Now i know it is smart to wear a helmet riding down Portrush Rd in heavy traffic, or tearing down from Mt Lofty on a race bike, but if i want to ride down to the local deli on my old school pushy or roll up and down Rundle St letting latte sipping hipsters admire my flowing locks, then i believe it should be ok to go sans helm. After riding all over Europe last summer i grew accustomed to riding with no helmet, and i never felt my life was in grave danger. If the roads of London became too scary i just got off and walked my bike till things calmed down or i could find another (quieter) route. I think minors should be made to wear helmets, but as a adult member of a free society i am quite capable of deciding when and when not to take my helmet on a ride. This topic has probably surfaced quite a bit on these forums but it needs to be discussed again as a progression for change.
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Will - You might like to read Dostoevsky's book "Crime and Punishment", as it has a lot to do with your question.
The main character Raskolnikov, is so poor, he is pondering the ethics of murder and theft. Specifically whether he, a student about to do great things and in need of cash - need be constrained from murdering an old widow who just hoards the money and has no use for it herself. Need he be constrained, Just because murder is illegal, and against the Ten Commandments?
He decides, humanity consists of two classes of people. There are ordinary ones; and occasionally great men like Napoleon, geniuses who do great things. The laws are designed to apply to the ordinary folk. But for the great men - the laws really impede them making progress - so they shouldn't apply.
The student, who thinks himself of the latter, kills the old lady, and steals her money. He nearly gets away with it. But he finds he still needs his friends, and hadnt counted on how his crime, would distort those relationships. He might feel justified himself. But when he starts to explain to others, he soon finds out they're horrified. So he loses friendships, pals, family, and so on. He can no longer speak to them, for fear he'll give himself away. They think he has gone weird and is beyond their reach.
Yes helmets came up before -- yes teh same old bun fight -- but I bet no one mentioned Dostoevsky!
Eventually the law breaker gets punished, with 25 years in Siberia.
Thanks Mike, I understand your point here. I was hoping to find more support for my cause on this forum but have come up against a wall of opposition so maybe I should chuck in the towel, chuck on my helmet and concede defeat!!
Thanks for a great discussion everybody :)
If you find you are banging your head against a wall you should definitely put on a helmet.
A "free society" bears looking into as well. Who pays for brain trauma? Our public hospital and welfare systems funded by you, me, and all the other taxpayers. I would imagine it's cost effective to mandate helmet wearing. People who don't wish to wear helmets could be asked to sign waivers to idemnify the public health system? Oh, and made to sign their organ donor cards.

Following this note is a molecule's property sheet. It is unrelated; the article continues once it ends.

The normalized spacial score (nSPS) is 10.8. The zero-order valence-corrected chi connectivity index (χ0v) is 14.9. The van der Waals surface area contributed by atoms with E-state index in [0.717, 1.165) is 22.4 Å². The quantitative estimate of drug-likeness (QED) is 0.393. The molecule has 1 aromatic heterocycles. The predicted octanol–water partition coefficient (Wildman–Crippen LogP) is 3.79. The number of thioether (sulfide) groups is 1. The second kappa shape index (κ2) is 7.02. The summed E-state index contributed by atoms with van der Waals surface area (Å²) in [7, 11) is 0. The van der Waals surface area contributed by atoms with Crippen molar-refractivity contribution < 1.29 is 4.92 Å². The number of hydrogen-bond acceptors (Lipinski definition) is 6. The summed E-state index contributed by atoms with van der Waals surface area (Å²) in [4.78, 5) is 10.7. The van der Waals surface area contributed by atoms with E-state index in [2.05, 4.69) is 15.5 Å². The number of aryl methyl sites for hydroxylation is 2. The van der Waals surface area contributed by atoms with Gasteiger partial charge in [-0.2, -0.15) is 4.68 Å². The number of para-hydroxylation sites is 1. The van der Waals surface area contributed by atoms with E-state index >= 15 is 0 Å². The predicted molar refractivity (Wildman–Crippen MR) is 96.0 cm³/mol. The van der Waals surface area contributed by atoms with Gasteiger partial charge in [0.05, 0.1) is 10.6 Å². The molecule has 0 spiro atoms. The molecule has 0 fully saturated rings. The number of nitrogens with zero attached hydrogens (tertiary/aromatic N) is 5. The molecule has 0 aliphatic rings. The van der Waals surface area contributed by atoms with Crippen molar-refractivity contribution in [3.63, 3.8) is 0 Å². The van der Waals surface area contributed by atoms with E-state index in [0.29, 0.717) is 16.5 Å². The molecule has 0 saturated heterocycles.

just tax the miners! :) thanks for getting involved in this debate. My heading was perhaps a little grand... perhaps it should have read "Helmet Laws Stifle City Riders".
And whilst they are getting the non-helmet wearers to sign waivers they could also get the smokers, heavy drinkers, drug users, those that don't exercise regularly, etc, etc to sign as well.
Yeah and car drivers - they should have to sign waivers - huge drain on the public health system. I love the hoary old chestnuts, up there with "brains splattered on the pavement". :-/
Why do people automatically assume that if someone advocates that helmets should be optional then no-one would ever wear them? A survey that Spartacus created about this some months ago indicated that around 99% of members would still wear their helmets irrespective of whether they were mandated or not - including those who are not in favour of MHLs.
I think the argument is about choice - not a black and white "yes" or "no" - is it not?
Would it be a free society if our obsession with automobiles didn't make cycling dangerous?
Probably not, people wouldn't be allowed to live like pigs, we would need to re establish our road hierachy and restrict irresponsible and unnecessarry automobile use.
Still, we are a lot like sheep and if they invested in adequate infrastructure cycling in Australia would be a lot safer.
Copying and pasting from a previous helmet discussion.
Meanwhile some quotes from Roger Geller the bicycle coordinator from the City of Portland,portland introduced the bicycle bill which requires a minimum of 1% of total highway funding to go to cycling infrastructure.
"A major bonus for the city is the statistic that shows, in a city of many bridges it is the bike traffic that is expanding, while car numbers remain the same. This means our bridges are still operating as well today for cars as they did 20 years ago - thats huge for a growing city trying to manage transportation." Safety wise portlands figures are encouraging, with the number of cycling injuries and incidents holding steady despite more cyclists being on the road. Cyclists today are four times safer than they were 10 years ago."
Cyclists in Portland "are four times safer than they were 10 years ago"
Has Australia and our pursuit of personal safety been this successful?
I believe mandatory helmet wearing is a good thing, and if the laws changed I would continue to wear one, however ...
... I also believe that the most important part of cycling safety is awareness. There could be a case to argue saying that repealing helmet laws would encourage more people to ride. More people riding means more awareness, and by my logic more awareness means a safer commute for me.